Introduced by Steinberg last week, the new Bravura music font is the first to conform to the proposed Standard Music Font Layout, or SMuFL, which is under active development. Rather than using a mnemonic approach to character mapping like most current music fonts (such as Sibelius’s fonts), Bravura aims to take advantage of the benefits of Unicode to map all of the symbols used in conventional music notation into a single range. Other SMuFL-compliant fonts created in the future would presumably work in the same way.
Bravura was made available under the SIL Open Font License, and while it is still very much a work-in-progress at pre-release v.0.1, I was as excited as a kid on Christmas morning, or the first night of Hanukkah, to try it out. Thanks to Andrew Moschou, a mathematician, engineer, teacher and musician based in Adelaide, Australia, I was able to do so. Andrew made a Sibelius-compatible version of Bravura called Taneyev.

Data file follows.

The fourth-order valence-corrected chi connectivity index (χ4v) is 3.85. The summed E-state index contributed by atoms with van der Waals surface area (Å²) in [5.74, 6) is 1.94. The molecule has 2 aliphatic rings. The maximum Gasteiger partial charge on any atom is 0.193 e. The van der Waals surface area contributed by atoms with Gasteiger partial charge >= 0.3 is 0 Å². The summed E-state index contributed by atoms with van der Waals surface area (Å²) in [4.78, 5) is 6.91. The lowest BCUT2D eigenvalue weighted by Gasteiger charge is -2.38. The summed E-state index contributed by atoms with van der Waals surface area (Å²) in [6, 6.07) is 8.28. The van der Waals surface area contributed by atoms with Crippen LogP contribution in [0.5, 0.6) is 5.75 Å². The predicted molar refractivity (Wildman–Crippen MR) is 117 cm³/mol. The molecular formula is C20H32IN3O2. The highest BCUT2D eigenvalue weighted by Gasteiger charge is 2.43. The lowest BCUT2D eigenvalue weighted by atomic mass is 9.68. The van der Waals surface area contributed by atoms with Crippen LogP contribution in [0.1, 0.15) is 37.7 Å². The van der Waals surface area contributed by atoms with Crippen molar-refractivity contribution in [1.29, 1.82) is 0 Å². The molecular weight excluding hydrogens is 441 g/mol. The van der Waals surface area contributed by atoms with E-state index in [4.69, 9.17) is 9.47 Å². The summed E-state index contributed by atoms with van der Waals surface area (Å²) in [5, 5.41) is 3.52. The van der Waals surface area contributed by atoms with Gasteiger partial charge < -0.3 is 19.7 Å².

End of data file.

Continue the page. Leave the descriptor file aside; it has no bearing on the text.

I was able to drop it into Sibelius with relatively few modifications. The test document is an arrangement of Beethoven’s Romance, op. 50, transposed down a fourth and arranged for oboe and piano, which was a custom project I worked on recently. The baseline was a house style we use for a major publisher that uses Opus for musical symbols, Helsinki Text for music text, and Century Schoolbook for text. The only change I made between the Opus version and the Bravura/Taneyev version was to increase the thickness of the stems from 0.13 sp to 0.18 sp.
Feel free to click on each image to see the results in a 3-page PDF. Any engraving errors are entirely my own, and I take full responsibility for typos!